Kyrgyz army moves slowly to regain control over riot-hit south as refugees remain in limbo

By Sergei Grits, AP
Wednesday, June 16, 2010

Kyrgyz army tries to get control in riot-hit south

OSH, Kyrgyzstan — Kyrgyzstan’s weak and undersupplied military attempted Wednesday to regain control of the city of Osh, a major transit point for Afghan heroin and the epicenter of brutal rampages that have driven much of the ethnic Uzbek population from Kyrgyzstan’s poor, rural south.

Checkpoints circled the city and troops held the central square, but reports of looting by an army that lacks fuel and other basic supplies cast doubt on the government’s ability to re-establish stability and quell fresh outbreaks of violence.

The unrest — which erupted last Thursday in Osh between the majority Kyrgyz population and Uzbeks and spread to surrounding regions — has prompted more than 100,000 Uzbeks to flee for their lives to Uzbekistan, with tens of thousands more camped on the Kyrgyz side of the border or stranded in a no-man’s-land.

The United Nations has declared that the fighting was “orchestrated, targeted and well-planned,” and appeared to have begun with five simultaneous attacks in Osh by men wearing ski masks, but it stopped short of apportioning blame. It nevertheless bolstered claims by the interim Kyrgyz government that attackers hired by deposed President Kurmanbek Bakiyev marauded through Osh, shooting at both Kyrgyz and Uzbeks to inflame old tensions.

Some experts argue further that the violence could be rooted in the drug trade. Members of the Bakiyev clan had controlled the drug flow, but they lost their hold a week ago with the killing of the leader of an Uzbek criminal group, said Mars Sariyev, a political analyst in Bishkek.

The Bakiyev clan may have helped instigate the ethnic violence in an attempt both to weaken the interim government, which took over when Bakiyev was ousted in April in a bloody uprising, and to regain control over the drug flow, he said.

Humanitarian aid was trickling in via Uzbekistan, though some supplies coming into Osh were reportedly intercepted and volunteers attacked.

One of the few Uzbek families to remain in Osh told the Associated Press that a mother of two was killed by shrapnel from a shell launched toward their home by the Kyrgyz military.

“The Kyrgyz are out of control. They are destroying us,” said Abdumanap Mamasydykov, 38, at a funeral for the woman, his 48-year-old sister Gelbar Alynbayeba. They had remained in Dostyk, an Uzbek quarter of Osh, to tend to elderly relatives too frail to flee.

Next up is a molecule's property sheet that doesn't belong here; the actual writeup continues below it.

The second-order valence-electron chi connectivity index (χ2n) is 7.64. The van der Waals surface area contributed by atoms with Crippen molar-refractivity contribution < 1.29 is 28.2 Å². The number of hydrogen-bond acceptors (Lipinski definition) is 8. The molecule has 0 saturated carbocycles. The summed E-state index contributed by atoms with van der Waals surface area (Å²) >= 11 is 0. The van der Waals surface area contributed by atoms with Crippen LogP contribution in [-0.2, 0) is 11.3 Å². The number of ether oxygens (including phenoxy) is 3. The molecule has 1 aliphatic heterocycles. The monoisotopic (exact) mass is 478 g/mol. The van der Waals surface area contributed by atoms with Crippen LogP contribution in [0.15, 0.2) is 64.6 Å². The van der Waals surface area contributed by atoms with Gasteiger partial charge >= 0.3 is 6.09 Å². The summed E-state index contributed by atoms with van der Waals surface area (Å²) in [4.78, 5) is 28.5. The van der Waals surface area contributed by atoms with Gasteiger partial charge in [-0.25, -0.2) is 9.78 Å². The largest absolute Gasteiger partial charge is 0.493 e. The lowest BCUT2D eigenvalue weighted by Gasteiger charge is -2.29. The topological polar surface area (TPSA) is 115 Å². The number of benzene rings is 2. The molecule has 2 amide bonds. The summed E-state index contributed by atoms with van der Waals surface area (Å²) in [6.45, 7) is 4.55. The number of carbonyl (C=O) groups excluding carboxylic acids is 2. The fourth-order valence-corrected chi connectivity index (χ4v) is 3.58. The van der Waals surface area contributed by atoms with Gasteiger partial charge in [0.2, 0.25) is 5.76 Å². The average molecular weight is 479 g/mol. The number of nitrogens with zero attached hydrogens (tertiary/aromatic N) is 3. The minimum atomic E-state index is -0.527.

The claim that authorities were firing on Uzbeks could not be verified, but an AP photographer saw military patrols and heard artillery fire from their positions in central Osh overnight. No other armed units or groups had been seen.

Military trucks and armored personnel carriers were stationed on the central square, and at least five checkpoints had been established around the city, including along the road to the airport and other entry points. An APC and a dozen soldiers manned each post. Every few hours military trucks transported refugees out of the city.

The official death count from the past week of violence rose to 189 on Wednesday, with 1,910 wounded, the Health Ministry said. But observers believe the real toll is much higher, with many victims being buried quickly in keeping with Muslim tradition.

Meanwhile, thousands of ethnic Uzbeks were camped in squalid condition near the Uzbekistan border, waiting to cross and enter one of the dozens of refugee camps there. At a crossing near Jalal-Abad, frustration was mounting as several hundred who had made it into Uzbekistan tried to return to Kyrgyzstan but were refused re-entry.

In neighboring Kazakhstan, border guards were prohibiting ethnic Uzbeks from crossing from Kyrgyzstan and will deport some 200 ethnic Uzbeks who had crossed into Kazakhstan in recent days, Zaridjan Sultanov, an Uzbek leader in Bishkek, said.

Kazakh border officials were not immediately available for comment.

The U.N. has been delivering aid including bread through Uzbekistan, saying there was a lack of security along routes through Kyrgyzstan.

Kyrgyz authorities said some 160 tons of aid have been sent to Osh and Jalal-Abad — another city suffering serious damage in the rioting. But there were concerns about whether it was all reaching the needy.

Aid workers in Osh have received numerous threats of physical violence if they deliver aid to ethnic Uzbeks, human rights advocate Yelena Voronina told Internet-based news agency

One woman said Kyrgyz men in military uniform had stolen supplies from an aid center in central Osh. Munojat Tashbayeva, a 31-year-old sociologist, said the 20 or so men in uniform stormed a building where five sacks of flour had just been delivered and ordered her to get out, threatening to shoot her if she objected, before hauling the sacks away.

Uzbek community leader Jyldyz Joldosheva told that dozens of families have rushed to the aid center at an Osh hotel to receive food aid, mostly flour and vegetable oil.

The U.S. has allocated $10 million for humanitarian aid, the embassy in Bishkek said.

Both the U.S. and Moscow have air bases in the strategically located nation, but they are in the north, far from the rioting.

The West has urged Kyrgyzstan to forge ahead with a June 27 referendum on the constitution and parliamentary elections in October despite the violence.

Associated Press Writer Yuras Karmanau contributed to this report from Bishkek, Kyrgyzstan.

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